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Printed Electronics World
Posted on August 26, 2009 by  & 

Printing silicon in South Africa - Part two

Printed silicon transistors are now receiving increasing attention because they can provide good transistor characteristics at low cost on flexible substrates, including high frequency performance. It used to be believed that, because printing organic transistors is relatively easy and they do not call for high temperature annealing, they would be the lowest cost and address the largest market potential. This may still turn out to be the case. Indeed, Plastic Logic is near to commercialising printed organic transistors as back plane drivers in their e-readers and PolyIC has demonstrated basic RFID and indicators using this technology.

Why print organic and zinc oxide transistors?

Organic transistors can be ambipolar and emit light and that may provide outlets for the technology. However, progress in increasing the charge carrier mobility and thus the operating frequency has been inferior to progress with alternatives and organic transistors are not yet fully transparent as required by those developing invisible electronics.
Temperature range and stability are not the best either. Zinc oxide semiconductors permit printed transistors to be fully transparent and there is progress in printing them, though some proponents have to do a high temperature anneal on high temperature substrates and sometimes indium, a material subject to price hikes, is used both in the semiconductor and the transparent electrodes.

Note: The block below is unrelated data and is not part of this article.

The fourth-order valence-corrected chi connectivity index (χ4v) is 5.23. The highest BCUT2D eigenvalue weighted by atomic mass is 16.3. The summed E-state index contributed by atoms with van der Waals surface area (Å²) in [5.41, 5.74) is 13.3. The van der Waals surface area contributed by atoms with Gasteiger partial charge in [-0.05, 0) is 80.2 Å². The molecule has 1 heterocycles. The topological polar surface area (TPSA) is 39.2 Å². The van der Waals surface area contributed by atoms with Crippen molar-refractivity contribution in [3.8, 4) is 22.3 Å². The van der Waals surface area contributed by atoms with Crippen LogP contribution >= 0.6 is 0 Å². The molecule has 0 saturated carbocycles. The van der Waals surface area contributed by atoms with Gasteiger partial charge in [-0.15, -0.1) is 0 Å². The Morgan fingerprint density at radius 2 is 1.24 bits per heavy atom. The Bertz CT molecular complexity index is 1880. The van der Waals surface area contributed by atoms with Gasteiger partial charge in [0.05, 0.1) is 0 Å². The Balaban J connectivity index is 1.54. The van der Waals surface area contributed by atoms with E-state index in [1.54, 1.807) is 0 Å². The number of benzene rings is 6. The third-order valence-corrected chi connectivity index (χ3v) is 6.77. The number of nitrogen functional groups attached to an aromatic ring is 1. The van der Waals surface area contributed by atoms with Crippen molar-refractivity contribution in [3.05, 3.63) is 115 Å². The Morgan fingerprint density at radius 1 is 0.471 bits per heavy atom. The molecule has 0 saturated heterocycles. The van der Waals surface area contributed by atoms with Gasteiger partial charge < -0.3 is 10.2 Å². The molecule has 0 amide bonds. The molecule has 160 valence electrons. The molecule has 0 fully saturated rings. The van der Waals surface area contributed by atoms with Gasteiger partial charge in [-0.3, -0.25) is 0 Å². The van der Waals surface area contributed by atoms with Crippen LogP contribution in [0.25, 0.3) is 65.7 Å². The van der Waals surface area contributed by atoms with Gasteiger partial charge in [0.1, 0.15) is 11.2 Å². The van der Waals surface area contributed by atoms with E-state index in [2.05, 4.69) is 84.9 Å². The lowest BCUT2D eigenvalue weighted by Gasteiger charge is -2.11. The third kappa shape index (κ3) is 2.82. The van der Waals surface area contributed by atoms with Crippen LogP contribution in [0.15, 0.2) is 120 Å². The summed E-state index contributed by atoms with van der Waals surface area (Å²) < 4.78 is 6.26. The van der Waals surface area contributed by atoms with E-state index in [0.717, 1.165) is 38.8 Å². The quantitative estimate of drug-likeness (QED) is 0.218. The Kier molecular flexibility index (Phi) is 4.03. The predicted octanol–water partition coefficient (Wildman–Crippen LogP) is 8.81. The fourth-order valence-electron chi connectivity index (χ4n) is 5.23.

RF sputtering of zinc oxide transistors permits low temperature plastic film substrates but it is less easy to make low cost/ high volume than printing processes. N type is troublesome with organic semiconductors and p type is a problem with zinc oxide transistors, though options do now exist for both. With both organics and zinc oxide there are challenges of large feature size, making such things as the 72,000 or more transistors in a small ISO 18000 RFID label something of a distant dream.

Where nanosilicon fits in

That brings us to the third option, which is printing doped nanosilicon particles where there is no problem with n or p type, mobilities and therefore frequencies of operation and addressable market can be best of all. Feature size can be very small. However, high temperature anneal and flexible stainless steel substrates are currently needed for the best performance and the market could also use something inherently lower cost and compatible with other components currently printed on low cost polyester substrates. With printed electronics, component integration is extremely important in optimally addressing market needs.
One organisation making rapid progress in the low temperature printing of flexible nanosilicon transistors is the University of Cape Town in South Africa.
Its value proposition is:
"Printed silicon is a fully printed technology which fulfils all the requirements of printed electronics, which are only partly met by competing technologies such as organic and hybrid electronics. These are:
  • Direct additive patterning
  • Room temperature processing
  • No post-processing
  • Design flexibility and scalability
  • Low capital and processing costs
  • Low cost abundant source materials
  • Environmentally friendly materials and processes.